Technically, the Republicans still have four candidates left in the race. Ron Paul is a nutbag who remains in the race mainly because he's got a lot of money to spend courtesy of the internet, but is so right wing that he is left wing on the Iraq war-- a worthy successor to Pat Buchanan but thank God the man will never become President. Mike Huckabee has proven that the vaunted 'Christian Right' has its limitations. He has been fading since Iowa, and remains in the race now (though he won't admit it) as a favor to John McCain (the two of them have become closer on the campaign trail than two candidates running against each other usually become) since he cuts into a base of support that Mitt Romney needs if he is to catch McCain.
However, I will limit this discussion to the top two (as I said in the last post).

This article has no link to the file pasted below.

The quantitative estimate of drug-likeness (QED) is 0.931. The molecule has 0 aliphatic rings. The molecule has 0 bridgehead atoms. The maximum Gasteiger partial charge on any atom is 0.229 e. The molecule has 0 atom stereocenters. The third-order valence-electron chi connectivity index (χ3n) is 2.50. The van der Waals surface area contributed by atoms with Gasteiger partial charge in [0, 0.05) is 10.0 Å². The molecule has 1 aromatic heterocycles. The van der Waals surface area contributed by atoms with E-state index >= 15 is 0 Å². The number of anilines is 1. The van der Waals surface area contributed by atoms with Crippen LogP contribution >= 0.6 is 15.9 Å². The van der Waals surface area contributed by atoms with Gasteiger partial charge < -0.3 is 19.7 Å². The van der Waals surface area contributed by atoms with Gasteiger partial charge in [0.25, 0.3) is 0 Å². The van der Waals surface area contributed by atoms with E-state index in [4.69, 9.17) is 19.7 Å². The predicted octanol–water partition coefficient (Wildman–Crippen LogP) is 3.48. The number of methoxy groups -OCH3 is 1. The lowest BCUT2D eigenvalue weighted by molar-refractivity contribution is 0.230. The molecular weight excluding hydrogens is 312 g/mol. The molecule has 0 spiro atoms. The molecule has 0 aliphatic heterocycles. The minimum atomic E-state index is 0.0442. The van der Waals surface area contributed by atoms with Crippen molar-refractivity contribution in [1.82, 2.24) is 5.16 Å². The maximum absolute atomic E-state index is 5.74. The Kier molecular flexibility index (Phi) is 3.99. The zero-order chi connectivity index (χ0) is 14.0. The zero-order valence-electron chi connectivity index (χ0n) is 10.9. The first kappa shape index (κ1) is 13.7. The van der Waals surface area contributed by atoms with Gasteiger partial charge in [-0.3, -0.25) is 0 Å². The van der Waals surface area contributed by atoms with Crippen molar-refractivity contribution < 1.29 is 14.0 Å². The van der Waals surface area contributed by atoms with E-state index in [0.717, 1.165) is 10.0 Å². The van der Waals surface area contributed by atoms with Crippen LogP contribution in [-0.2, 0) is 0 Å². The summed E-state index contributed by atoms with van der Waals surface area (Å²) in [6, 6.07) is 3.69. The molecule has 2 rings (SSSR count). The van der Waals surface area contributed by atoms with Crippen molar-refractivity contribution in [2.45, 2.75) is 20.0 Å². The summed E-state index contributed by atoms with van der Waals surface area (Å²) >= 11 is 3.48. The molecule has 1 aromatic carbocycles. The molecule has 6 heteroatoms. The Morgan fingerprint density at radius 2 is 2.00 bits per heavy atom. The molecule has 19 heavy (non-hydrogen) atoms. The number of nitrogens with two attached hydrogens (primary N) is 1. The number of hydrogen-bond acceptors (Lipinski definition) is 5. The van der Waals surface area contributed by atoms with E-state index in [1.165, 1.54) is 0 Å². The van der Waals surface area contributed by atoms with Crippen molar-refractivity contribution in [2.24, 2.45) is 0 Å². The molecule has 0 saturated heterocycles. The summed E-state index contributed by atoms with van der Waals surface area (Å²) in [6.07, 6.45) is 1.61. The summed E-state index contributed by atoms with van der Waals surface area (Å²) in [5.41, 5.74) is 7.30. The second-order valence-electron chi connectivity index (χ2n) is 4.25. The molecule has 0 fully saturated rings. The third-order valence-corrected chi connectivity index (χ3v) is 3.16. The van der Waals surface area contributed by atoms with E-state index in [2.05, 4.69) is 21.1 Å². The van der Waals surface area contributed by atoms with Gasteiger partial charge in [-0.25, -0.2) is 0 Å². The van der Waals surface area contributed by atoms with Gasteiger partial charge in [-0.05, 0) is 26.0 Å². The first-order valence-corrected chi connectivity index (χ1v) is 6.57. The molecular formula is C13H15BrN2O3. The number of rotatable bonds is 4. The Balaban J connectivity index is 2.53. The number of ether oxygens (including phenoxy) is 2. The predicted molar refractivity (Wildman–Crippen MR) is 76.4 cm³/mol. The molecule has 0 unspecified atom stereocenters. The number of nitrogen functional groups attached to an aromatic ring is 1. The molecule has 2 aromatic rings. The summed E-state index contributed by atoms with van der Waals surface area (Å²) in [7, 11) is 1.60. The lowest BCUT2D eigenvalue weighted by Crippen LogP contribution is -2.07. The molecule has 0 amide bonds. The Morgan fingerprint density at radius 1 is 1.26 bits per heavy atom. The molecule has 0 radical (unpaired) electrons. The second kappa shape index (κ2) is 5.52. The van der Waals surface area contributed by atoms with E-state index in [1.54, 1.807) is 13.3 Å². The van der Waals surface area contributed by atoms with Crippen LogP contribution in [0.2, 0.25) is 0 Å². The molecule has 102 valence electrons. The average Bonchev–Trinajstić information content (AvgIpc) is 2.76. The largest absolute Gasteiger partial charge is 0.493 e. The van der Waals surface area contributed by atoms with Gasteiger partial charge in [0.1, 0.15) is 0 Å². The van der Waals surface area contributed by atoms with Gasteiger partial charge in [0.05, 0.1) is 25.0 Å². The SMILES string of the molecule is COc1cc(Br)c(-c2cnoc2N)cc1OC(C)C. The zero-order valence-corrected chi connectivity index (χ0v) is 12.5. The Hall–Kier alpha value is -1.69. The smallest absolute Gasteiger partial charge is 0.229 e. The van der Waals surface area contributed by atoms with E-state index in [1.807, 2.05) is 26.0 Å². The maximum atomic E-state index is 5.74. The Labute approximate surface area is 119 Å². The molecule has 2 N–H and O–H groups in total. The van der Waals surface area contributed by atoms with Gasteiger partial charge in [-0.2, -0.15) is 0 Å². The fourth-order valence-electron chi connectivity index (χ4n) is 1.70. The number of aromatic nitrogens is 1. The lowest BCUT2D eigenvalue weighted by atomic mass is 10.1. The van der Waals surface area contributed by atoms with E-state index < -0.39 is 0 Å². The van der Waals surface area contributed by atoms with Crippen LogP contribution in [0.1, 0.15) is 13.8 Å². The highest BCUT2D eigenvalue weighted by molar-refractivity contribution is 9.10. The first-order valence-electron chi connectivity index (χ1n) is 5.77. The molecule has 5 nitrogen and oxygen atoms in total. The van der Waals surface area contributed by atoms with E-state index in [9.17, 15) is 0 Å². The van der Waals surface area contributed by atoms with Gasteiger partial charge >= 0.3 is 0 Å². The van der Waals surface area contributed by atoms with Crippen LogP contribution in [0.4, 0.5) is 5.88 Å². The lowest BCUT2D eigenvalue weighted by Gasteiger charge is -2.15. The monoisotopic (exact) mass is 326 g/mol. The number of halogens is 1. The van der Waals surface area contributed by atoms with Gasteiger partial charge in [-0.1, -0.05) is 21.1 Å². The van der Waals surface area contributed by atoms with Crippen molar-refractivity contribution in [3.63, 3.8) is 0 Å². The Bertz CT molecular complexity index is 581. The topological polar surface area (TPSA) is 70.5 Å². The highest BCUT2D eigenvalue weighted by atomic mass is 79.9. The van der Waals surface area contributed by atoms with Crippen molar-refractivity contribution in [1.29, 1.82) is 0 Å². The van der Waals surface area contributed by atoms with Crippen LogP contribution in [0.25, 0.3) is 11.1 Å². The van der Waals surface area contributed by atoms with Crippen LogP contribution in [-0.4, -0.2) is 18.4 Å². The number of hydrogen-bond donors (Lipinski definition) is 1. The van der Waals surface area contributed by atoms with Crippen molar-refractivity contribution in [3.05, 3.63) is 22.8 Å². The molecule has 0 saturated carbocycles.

Mitt Romney is likely not going to win. And well he deserves to lose. Romney used to be pro-choice, in favor of embryonic stem cell research and gay rights. That is why he got elected Governor as a Republican in one of the two or three most liberal states in the union. But then he decided to run for President and did the crassly political, changing his positions to suit the conservative base of the GOP. Many have remained openly suspicious of him, and rightfully so. I suspect that if the alternative were someone other than John McCain, Mitt wouldn't even have the support he has now. He also has (as a man with hundreds of millions of dollars) done the same thing as Steve Forbes did-- spent enormous amounts of his own money on negative advertising. And like Forbes, he's mostly failed. He lost Iowa and New Hampshire, early states he was supposed to win, and when Rudy Giuiani collapsed in Florida Romney still wasn't able to win despite saturating the air waves with more negative ads. I've watched Romney in the debates and he comes across as every bit as unpleasant in person as his advertising apparently has to early primary voters. I might add that he created 'universal' health insurance coverage in Massachusetts by getting the legislature to pass a law requiring that everyone buy coverage. The problem is that many people who didn't have it before can't afford the premiums and apparently Romney never considered that some people might be too poor to afford the premiums, either because they don't earn enough or because they have health conditions that make it hard to even find anyone who will sell them a policy at any price. Romney must think that everyone else has a quarter of a billion dollars in the bank just like he does (though after this campaign it is likely to be substantially less than that.)